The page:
For around thirty years, this was thought to be a curious footnote since there appeared to be no way to test it, but in the mid-1960s, Irish physicist John Bell carried out the implications of the EPR paper in greater detail. Bell demonstrated that quantum mechanics can predict stronger correlations between distant measurements than any other conceivable theory of the kind favoured by E, P, and R. This was tested experimentally by John Clauser in the mid-1970s, and Alain Aspect’s early 1980s experiments are generally regarded as conclusively demonstrating that these intertwined structures cannot be explained by any local hidden variable theory.
The most common explanation for this finding is that quantum mechanics is non-local, meaning that the results of measurements taken at a specific location can be influenced by the properties of distant objects in ways that cannot be clarified using light-speed signals. This does not, however, allow for the transmission of information at speeds greater than the speed of light, despite several attempts to do so using quantum non-locality. Refuting these has proven to be a remarkably fruitful endeavour; for more information, see David Kaiser’s How the Hippies Saved Physics. Quantum non-locality is also at the core of the information issue in evaporating black holes, as well as the “firewall” debate that has ignited a lot of recent debate. There are even some radical ideas involving a mathematical relation between entangled particles and wormholes, as defined in the EPR paper.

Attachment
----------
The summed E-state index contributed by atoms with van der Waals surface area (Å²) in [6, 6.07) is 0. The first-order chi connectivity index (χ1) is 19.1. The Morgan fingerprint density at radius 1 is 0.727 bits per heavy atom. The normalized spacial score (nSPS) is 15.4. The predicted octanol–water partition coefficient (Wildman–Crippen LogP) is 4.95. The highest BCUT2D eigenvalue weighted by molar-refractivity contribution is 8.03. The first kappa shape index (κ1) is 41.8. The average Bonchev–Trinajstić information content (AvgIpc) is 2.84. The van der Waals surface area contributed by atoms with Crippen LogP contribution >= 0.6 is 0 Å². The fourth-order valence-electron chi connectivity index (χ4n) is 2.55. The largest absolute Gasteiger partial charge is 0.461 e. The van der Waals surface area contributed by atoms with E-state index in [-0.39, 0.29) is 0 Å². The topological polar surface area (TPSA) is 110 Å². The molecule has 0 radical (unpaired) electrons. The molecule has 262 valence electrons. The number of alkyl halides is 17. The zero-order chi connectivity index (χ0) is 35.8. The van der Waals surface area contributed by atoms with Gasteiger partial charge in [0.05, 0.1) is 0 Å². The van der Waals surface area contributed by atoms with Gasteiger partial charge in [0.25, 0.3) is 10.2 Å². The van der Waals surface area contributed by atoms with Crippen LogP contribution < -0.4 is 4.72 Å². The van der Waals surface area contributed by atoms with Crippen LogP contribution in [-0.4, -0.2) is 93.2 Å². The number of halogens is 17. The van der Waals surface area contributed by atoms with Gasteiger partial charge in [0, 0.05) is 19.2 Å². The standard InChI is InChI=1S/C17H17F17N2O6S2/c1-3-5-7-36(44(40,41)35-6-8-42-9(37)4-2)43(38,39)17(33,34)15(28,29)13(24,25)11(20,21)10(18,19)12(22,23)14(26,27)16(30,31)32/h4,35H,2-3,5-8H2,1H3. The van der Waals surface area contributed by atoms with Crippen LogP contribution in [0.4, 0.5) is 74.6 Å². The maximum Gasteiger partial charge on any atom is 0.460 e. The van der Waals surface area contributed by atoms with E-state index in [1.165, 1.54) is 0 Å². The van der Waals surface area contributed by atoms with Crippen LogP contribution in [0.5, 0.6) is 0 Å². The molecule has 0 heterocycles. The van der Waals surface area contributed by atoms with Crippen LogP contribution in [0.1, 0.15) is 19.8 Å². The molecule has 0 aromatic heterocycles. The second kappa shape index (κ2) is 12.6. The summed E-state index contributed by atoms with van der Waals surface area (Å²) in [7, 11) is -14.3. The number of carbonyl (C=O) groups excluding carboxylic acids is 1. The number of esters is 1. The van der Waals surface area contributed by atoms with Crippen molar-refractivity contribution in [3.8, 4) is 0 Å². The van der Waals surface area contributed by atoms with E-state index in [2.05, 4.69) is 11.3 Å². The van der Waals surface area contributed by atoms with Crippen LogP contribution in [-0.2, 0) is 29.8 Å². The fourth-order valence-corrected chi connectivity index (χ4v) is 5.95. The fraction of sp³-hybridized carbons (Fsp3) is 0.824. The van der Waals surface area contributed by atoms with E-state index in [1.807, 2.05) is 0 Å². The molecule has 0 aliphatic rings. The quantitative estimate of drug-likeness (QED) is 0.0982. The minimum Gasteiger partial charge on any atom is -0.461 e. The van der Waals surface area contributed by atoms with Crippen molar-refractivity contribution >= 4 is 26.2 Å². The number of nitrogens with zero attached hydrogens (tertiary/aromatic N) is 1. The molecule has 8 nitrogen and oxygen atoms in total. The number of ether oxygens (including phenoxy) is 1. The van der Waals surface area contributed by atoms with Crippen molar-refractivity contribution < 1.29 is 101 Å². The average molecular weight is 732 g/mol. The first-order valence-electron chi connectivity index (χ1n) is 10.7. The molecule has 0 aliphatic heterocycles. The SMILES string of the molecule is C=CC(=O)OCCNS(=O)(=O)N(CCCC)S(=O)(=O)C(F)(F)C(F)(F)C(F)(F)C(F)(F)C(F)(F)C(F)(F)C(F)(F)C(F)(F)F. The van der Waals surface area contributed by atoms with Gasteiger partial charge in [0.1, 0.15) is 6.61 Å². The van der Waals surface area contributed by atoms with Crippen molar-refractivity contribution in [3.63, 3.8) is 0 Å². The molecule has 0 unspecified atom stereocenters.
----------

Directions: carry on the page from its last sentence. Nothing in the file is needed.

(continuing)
The Scale of Quantum Physics Is (Mostly) Miniscule
Quantum physics has a reputation for being odd because its predictions, at least for humans, are radically different from our daily experience.
This happens because the effects involved get smaller as the objects get bigger—if you want to see unmistakably quantum action, you essentially want the particles to behave like waves, and the wavelength decreases as the momentum rises. The wavelength of a macroscopic object like a dog walking around the room is so ridiculously small that if you were to expand it so that a single atom in the room would be the size of the entire Solar System, the dog’s wavelength would be around the size of a single atom inside that solar system.
This implies that, for the most part, quantum phenomena are limited to the size of atoms and fundamental particles, where the masses and velocity are small enough for the wavelengths to be large enough to be studied directly. There is an ongoing initiative in a bunch of places, however, to push the scale of systems exhibiting quantum effects to larger sizes. I’ve blogged a bunch of studies by Markus Arndt’s group showing wave-like activity in larger and larger molecules, and there are a bunch of groups in “cavity optomechanics” trying to use light to slow down the motion of chunks of silicon to the point that the discreet quantum nature of the motion will become apparent. There are also rumours that it may be possible to do this with suspended mirrors having masses of a few grammes, which would be wonderfully awesome.
Quantum Physics Is Not Magical
The previous argument leads very naturally to this one: as strange as it might seem, quantum physics is not magic at all. Stuff that he predicts is strange to the norms of ordinary physics, but they are rigorously limited by well-understood mathematical rules and principles.
So, if anyone comes up with a “quantum” concept that sounds too good to be true—free energy, magical healing abilities, unimaginable space drives—almost it’s definitely true. That doesn’t mean that we can’t use quantum physics to do incredible stuff—you can find some pretty interesting physics in worldly technology—but those things remain well within the limits of the thermodynamics laws and just simple common sense.
So there you have it: the basics of quantum physics. I have probably left a few items out or made some comments that are not sufficiently correct to please everybody, but this should at least serve as a valuable starting point for further discussion.